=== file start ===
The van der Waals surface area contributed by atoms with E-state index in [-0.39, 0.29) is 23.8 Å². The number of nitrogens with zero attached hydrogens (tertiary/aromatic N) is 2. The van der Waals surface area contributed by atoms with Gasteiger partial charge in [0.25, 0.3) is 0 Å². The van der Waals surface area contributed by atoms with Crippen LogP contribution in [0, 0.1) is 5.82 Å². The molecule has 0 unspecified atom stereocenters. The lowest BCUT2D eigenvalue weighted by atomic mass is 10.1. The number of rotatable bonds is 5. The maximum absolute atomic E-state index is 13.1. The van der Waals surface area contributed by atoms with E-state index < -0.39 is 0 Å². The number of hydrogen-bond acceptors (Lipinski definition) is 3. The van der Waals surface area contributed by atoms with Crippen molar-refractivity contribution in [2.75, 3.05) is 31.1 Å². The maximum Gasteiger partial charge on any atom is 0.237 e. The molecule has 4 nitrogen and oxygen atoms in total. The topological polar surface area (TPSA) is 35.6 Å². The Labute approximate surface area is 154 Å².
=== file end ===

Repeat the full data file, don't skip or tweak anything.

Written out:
The van der Waals surface area contributed by atoms with E-state index in [-0.39, 0.29) is 23.8 Å². The number of nitrogens with zero attached hydrogens (tertiary/aromatic N) is 2. The van der Waals surface area contributed by atoms with Gasteiger partial charge in [0.25, 0.3) is 0 Å². The van der Waals surface area contributed by atoms with Crippen LogP contribution in [0, 0.1) is 5.82 Å². The molecule has 0 unspecified atom stereocenters. The lowest BCUT2D eigenvalue weighted by atomic mass is 10.1. The number of rotatable bonds is 5. The maximum absolute atomic E-state index is 13.1. The van der Waals surface area contributed by atoms with E-state index < -0.39 is 0 Å². The number of hydrogen-bond acceptors (Lipinski definition) is 3. The van der Waals surface area contributed by atoms with Crippen molar-refractivity contribution in [2.75, 3.05) is 31.1 Å². The maximum Gasteiger partial charge on any atom is 0.237 e. The molecule has 4 nitrogen and oxygen atoms in total. The topological polar surface area (TPSA) is 35.6 Å². The Labute approximate surface area is 154 Å².